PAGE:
But true professional counters will tell you that while it is important to play the game as closely as possible to those rules and strategies, doing so without any cover is a sure recipe for getting backed off. This is the art of card counting, and what separates the greats from those caught and washed out every year. One of the easy instances is splitting tens.

Despite the widespread wisdom of the ploppies (the everyday Joe Blow blackjack player), there are times when the count calls for splitting tens against a dealer six. (+4) But every dealer who has been dealing for more than five minutes knows only idiots and card counters split tens. So, most counters will choose self-preservation over making the right play.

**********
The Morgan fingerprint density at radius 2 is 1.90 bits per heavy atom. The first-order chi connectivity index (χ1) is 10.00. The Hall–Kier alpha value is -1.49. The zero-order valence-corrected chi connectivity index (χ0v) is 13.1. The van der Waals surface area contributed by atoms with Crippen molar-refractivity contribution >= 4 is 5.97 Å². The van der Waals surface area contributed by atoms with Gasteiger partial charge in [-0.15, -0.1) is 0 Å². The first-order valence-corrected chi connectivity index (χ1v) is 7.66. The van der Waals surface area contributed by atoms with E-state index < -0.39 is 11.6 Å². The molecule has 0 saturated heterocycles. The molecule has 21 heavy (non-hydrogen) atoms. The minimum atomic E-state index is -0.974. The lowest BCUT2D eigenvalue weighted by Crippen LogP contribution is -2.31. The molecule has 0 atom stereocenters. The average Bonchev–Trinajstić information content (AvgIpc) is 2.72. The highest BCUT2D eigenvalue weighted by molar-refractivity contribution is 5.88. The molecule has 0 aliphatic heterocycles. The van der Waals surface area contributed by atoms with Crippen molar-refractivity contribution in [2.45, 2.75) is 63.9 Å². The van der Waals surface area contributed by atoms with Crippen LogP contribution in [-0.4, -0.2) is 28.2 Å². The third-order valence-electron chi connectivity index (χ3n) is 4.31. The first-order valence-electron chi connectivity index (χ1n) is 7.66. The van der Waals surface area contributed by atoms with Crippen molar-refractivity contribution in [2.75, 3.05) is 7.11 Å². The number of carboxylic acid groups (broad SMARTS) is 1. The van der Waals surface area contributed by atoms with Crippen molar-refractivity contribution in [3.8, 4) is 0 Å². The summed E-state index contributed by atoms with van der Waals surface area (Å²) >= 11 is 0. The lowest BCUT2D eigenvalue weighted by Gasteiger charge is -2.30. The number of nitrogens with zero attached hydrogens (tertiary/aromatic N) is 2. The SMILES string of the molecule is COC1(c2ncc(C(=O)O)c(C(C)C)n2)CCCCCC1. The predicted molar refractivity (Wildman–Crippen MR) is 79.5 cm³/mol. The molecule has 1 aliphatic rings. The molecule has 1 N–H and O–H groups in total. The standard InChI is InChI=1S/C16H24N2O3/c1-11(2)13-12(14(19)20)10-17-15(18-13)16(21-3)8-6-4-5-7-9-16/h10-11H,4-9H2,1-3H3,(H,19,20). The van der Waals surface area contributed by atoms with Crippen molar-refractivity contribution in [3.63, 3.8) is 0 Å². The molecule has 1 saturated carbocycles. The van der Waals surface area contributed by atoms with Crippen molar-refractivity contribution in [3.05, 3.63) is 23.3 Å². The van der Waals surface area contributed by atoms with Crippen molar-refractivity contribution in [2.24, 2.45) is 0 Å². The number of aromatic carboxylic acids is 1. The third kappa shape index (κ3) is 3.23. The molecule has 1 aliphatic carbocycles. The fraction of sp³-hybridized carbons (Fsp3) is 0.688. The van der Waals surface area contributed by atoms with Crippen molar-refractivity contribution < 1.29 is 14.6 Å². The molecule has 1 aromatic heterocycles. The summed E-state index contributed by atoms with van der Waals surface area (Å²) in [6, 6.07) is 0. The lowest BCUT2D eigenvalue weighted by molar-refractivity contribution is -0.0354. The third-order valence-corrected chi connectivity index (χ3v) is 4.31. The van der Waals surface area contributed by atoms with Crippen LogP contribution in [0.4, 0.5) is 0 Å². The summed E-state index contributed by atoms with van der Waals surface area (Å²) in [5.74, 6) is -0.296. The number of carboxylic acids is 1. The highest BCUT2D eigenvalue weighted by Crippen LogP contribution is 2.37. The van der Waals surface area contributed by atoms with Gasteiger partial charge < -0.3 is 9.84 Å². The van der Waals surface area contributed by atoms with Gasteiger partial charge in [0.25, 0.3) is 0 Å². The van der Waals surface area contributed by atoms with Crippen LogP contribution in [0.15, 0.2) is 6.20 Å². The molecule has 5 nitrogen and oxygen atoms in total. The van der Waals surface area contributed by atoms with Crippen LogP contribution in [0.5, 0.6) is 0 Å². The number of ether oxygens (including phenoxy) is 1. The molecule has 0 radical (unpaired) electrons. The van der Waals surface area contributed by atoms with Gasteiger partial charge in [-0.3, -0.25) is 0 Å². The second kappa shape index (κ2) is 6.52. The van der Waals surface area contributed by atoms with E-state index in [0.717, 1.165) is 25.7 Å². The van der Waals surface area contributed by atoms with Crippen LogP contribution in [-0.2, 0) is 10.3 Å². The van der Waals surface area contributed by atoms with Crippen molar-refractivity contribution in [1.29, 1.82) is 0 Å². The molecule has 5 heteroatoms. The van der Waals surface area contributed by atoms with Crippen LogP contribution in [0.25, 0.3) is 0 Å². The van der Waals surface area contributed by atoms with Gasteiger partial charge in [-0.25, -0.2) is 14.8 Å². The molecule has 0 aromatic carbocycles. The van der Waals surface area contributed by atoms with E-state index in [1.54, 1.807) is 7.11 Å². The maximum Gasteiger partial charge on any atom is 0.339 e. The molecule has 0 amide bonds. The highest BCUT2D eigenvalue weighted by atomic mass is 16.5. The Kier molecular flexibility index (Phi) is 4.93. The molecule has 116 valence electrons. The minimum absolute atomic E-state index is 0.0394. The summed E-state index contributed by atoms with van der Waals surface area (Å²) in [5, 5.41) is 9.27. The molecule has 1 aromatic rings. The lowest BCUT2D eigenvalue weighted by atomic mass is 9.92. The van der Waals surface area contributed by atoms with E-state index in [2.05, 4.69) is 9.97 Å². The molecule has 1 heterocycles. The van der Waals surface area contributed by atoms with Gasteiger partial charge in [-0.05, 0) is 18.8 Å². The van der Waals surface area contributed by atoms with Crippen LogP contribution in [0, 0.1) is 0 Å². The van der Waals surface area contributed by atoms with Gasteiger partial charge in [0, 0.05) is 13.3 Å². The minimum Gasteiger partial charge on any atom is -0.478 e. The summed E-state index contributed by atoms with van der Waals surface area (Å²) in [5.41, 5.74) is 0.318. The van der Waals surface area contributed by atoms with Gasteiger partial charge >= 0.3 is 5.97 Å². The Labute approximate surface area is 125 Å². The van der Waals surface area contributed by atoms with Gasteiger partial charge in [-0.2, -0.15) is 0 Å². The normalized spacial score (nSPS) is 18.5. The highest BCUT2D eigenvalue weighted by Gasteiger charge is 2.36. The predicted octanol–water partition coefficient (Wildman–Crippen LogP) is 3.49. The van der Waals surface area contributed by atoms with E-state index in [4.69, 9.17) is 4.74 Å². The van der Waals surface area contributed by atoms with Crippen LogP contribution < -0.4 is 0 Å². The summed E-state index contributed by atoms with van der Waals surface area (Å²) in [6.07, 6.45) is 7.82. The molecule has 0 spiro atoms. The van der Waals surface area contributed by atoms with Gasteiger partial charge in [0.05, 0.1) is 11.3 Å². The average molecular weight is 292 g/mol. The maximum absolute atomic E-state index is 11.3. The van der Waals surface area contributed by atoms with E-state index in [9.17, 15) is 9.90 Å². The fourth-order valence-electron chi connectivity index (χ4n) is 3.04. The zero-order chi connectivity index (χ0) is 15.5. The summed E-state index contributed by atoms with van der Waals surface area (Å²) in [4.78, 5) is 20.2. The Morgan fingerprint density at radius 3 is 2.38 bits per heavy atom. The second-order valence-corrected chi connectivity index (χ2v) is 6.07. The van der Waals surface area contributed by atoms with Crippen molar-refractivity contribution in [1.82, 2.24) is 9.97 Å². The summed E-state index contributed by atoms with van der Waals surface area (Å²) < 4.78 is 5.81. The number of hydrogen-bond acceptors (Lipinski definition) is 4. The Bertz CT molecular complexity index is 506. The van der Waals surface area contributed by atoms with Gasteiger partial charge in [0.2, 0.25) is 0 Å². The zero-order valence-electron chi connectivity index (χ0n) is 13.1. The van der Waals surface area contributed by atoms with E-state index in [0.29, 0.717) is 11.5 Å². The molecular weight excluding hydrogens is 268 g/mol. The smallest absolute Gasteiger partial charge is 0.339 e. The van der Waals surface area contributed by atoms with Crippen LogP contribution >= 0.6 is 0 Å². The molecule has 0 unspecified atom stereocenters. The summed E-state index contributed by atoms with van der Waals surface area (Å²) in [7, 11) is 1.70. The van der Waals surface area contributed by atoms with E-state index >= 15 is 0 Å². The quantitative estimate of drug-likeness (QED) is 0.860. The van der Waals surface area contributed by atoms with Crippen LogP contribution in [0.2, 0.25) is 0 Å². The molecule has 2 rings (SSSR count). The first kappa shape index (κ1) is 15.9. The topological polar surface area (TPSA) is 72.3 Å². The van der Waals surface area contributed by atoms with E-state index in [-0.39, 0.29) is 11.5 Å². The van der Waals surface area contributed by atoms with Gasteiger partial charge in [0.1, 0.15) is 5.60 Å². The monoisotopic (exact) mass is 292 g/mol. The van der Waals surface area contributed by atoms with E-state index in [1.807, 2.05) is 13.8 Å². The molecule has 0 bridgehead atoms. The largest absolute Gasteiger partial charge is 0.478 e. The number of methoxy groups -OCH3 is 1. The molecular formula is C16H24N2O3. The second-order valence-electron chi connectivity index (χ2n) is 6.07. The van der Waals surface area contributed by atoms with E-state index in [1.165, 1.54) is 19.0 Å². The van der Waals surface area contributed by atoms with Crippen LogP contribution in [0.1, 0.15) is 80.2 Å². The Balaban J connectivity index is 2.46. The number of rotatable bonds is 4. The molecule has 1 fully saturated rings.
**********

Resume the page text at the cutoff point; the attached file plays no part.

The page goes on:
Is Counting Cards Illegal?

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You can't be arrested in the US for card counting, but there are many places in the Caribbean, Europe, and South America where you can be, so always be very aware of the law where you are playing. While you can't be arrested in the States you can be backed off.

Backed off takes on many forms depending on whether the casino feels it can still make money off you on other games. And honestly, a little bit in the way you handle the backoff. If you start cussing, acting aggressively, or, god forbid, touching a security officer, you will likely be trespassed, meaning if you come back you will be arrested. In the case of touching a pit manager or security, even with just a finger you will almost certainly find yourself on the carpet in handcuffs.

If you laugh and joke and aw shucks, you may be allowed to stay on the floor but no more blackjack. Or you may find the middle ground where security simply asks you to leave, and you aren't formally trespassed.